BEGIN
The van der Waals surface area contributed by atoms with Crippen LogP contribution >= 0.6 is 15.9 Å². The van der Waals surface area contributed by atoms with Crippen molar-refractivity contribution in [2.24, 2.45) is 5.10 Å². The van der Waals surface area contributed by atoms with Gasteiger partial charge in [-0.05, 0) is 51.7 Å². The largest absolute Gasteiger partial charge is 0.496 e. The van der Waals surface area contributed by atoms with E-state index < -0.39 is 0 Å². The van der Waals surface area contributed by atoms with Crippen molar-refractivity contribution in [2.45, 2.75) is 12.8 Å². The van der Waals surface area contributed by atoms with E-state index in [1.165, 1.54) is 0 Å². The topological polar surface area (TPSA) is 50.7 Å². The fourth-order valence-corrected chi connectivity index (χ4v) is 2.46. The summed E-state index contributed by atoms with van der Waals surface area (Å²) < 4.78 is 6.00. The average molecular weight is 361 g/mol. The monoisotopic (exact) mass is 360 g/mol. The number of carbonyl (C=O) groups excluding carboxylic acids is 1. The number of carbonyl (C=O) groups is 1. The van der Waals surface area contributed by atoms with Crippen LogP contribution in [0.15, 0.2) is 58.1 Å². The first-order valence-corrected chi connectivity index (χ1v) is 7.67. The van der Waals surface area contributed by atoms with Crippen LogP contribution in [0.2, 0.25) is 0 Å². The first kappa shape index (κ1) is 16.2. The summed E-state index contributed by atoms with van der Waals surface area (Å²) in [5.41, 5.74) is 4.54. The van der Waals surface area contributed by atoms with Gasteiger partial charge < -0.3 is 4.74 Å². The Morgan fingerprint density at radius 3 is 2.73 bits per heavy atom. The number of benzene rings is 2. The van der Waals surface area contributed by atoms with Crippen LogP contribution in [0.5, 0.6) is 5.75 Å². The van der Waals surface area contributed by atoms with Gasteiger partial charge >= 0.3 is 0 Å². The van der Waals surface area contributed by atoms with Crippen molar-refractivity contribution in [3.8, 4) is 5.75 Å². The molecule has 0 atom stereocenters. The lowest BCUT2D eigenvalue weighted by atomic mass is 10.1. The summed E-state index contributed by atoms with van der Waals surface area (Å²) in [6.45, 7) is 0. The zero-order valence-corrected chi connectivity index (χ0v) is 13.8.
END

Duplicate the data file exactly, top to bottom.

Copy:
The van der Waals surface area contributed by atoms with Crippen LogP contribution >= 0.6 is 15.9 Å². The van der Waals surface area contributed by atoms with Crippen molar-refractivity contribution in [2.24, 2.45) is 5.10 Å². The van der Waals surface area contributed by atoms with Gasteiger partial charge in [-0.05, 0) is 51.7 Å². The largest absolute Gasteiger partial charge is 0.496 e. The van der Waals surface area contributed by atoms with E-state index < -0.39 is 0 Å². The van der Waals surface area contributed by atoms with Crippen molar-refractivity contribution in [2.45, 2.75) is 12.8 Å². The van der Waals surface area contributed by atoms with E-state index in [1.165, 1.54) is 0 Å². The topological polar surface area (TPSA) is 50.7 Å². The fourth-order valence-corrected chi connectivity index (χ4v) is 2.46. The summed E-state index contributed by atoms with van der Waals surface area (Å²) < 4.78 is 6.00. The average molecular weight is 361 g/mol. The monoisotopic (exact) mass is 360 g/mol. The number of carbonyl (C=O) groups excluding carboxylic acids is 1. The number of carbonyl (C=O) groups is 1. The van der Waals surface area contributed by atoms with Crippen LogP contribution in [0.15, 0.2) is 58.1 Å². The first-order valence-corrected chi connectivity index (χ1v) is 7.67. The van der Waals surface area contributed by atoms with Crippen LogP contribution in [0.2, 0.25) is 0 Å². The first kappa shape index (κ1) is 16.2. The summed E-state index contributed by atoms with van der Waals surface area (Å²) in [5.41, 5.74) is 4.54. The van der Waals surface area contributed by atoms with Gasteiger partial charge < -0.3 is 4.74 Å². The Morgan fingerprint density at radius 3 is 2.73 bits per heavy atom. The number of benzene rings is 2. The van der Waals surface area contributed by atoms with Crippen LogP contribution in [0.5, 0.6) is 5.75 Å². The van der Waals surface area contributed by atoms with Gasteiger partial charge >= 0.3 is 0 Å². The van der Waals surface area contributed by atoms with Crippen molar-refractivity contribution in [3.8, 4) is 5.75 Å². The molecule has 0 atom stereocenters. The lowest BCUT2D eigenvalue weighted by atomic mass is 10.1. The summed E-state index contributed by atoms with van der Waals surface area (Å²) in [6.45, 7) is 0. The zero-order valence-corrected chi connectivity index (χ0v) is 13.8.